How Much Does an Industrial Floor Cleaning Machine Cost?
Last Updated: December 09, 2021
On This Page
CostOwl.com note: Need a floor cleaning machine at an affordable price? Fill out the 30 second questionnaire below and our floor cleaning machine partners will send you free price quotes.
While a clean and hygienic workplace is an important consideration for your employees and your customers, paying for commercial cleaning services can really add up. As an alternative, you can purchase industrial floor cleaning machines that provide professional results and save money over time. This buying guide explains why it makes sense for your business to invest in commercial floor cleaning machines and provides information on how much they cost.
Deciding on Industrial Floor Cleaning Machines #
To help you figure out which commercial floor cleaners your business needs keep the following points in mind:
- Types of Flooring: To clean surfaces made from wood, tile, and concrete, you’ll need to buy hard floor cleaning machines such as scrubbers, burnishers, sweepers, scarifiers, and safety buoys. If cleaning carpet or rug, look instead to buy machines like commercial vacuums, carpet extractors, and a carpet dryer. In addition to these more common industrial floor cleaners, there are also specialty floor cleaning machines that can restore surfaces, deodorize, filter hazardous materials, and maintain marble and other surfaces that require special care.
- Amount of Flooring: Another important consideration is the size of the area to be cleaned. Each industrial cleaning machine has what’s known as a “coverage area rating” that measures the square footage it can clean per hour. Aside from square footage, it’s also necessary to figure out the total cleanable space. Note that this is not the total amount of floor space to be cleaned, but only the area that is exposed (not covered by shelving or other materials). Also, keep in mind that narrow or hard-to-reach spaces require machines that can access them.
- Machine Mode of Operation: When purchasing commercial floor cleaning equipment, you can select a push machine that is operated manually, a walk-behind machine that is self-propelled, or a ride-on machine. The prices and cleaning efficiency of these machines increases in the order they are listed.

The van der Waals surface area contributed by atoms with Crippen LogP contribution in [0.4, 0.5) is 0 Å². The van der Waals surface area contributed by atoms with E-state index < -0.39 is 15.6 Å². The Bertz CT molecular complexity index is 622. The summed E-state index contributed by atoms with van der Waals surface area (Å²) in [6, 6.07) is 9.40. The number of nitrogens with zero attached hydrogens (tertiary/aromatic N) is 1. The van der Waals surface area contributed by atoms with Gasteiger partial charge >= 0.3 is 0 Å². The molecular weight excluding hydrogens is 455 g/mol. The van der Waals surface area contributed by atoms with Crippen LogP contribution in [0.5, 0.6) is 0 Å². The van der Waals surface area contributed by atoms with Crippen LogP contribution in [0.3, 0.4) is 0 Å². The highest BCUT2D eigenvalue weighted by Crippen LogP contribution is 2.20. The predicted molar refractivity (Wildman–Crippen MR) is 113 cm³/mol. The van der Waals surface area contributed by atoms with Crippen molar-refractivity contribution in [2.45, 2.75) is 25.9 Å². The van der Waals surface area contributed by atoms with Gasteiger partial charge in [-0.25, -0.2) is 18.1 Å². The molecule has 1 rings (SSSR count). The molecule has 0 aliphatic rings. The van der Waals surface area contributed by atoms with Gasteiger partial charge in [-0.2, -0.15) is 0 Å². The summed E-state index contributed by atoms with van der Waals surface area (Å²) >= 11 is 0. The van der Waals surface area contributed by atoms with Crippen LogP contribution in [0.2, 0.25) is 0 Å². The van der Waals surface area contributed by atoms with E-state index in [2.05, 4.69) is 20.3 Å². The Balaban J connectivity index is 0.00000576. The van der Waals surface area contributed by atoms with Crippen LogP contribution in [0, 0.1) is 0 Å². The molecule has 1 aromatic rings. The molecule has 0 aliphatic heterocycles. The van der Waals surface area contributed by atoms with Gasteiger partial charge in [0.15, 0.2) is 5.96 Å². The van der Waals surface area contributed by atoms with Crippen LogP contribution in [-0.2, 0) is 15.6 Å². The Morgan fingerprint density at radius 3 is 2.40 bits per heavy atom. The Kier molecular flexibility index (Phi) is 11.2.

The Benefits of Industrial Floor Cleaning Machines: #
Purchasing a floor cleaning machine for your company can help to:
- Improve staff efficiency: Commercial floor cleaner equipment isn’t inexpensive. But, over time the improved efficiency it affords your cleaning staff adds up to significant savings.
- Provide a professional appearance: Flooring is one of the first things a customer sees when they enter your place of business. Make their first impression a good one by using an industrial floor cleaner.
- Protect your investment: New flooring isn’t cheap. Using hardwood floor cleaning machines, carpet cleaning machines, and similar equipment can help prevent early replacement.
Industrial Floor Cleaning Machine Average Costs #
Depending on the type of machine you purchase, its capabilities, and other specifications, industrial floor cleaning prices can vary significantly. Due to this, the figures below are intended to serve as an overview of floor cleaning equipment prices.
Generally, the cost of a floor cleaning machine is based on its mode of operation.
A manual push machine might cost around $500 to $2,500.
A walk behind machine costs approximately $4,000 to $12,000.
A ride-on machine costs anywhere from around $10,000 to $100,000.
A maintenance plan that includes inspections and service costs roughly $500 to $1,000 per year.
Industrial Floor Cleaning Machine Sample Costs #
For a better idea of what a new floor cleaning machine will cost, check out prices paid by customers nationwide:
An Ohio hotel paid around $3,500 for a walk-behind commercial floor cleaner, including lifetime labor.
A South Carolina school paid approximately $10,000 for a battery-powered walk-behind machine.
A Connecticut school paid roughly $10,000 for a ride-on industrial floor scrubber.
A Pennsylvania manufacturer paid around $25,000 for a ride-on commercial floor scrubber.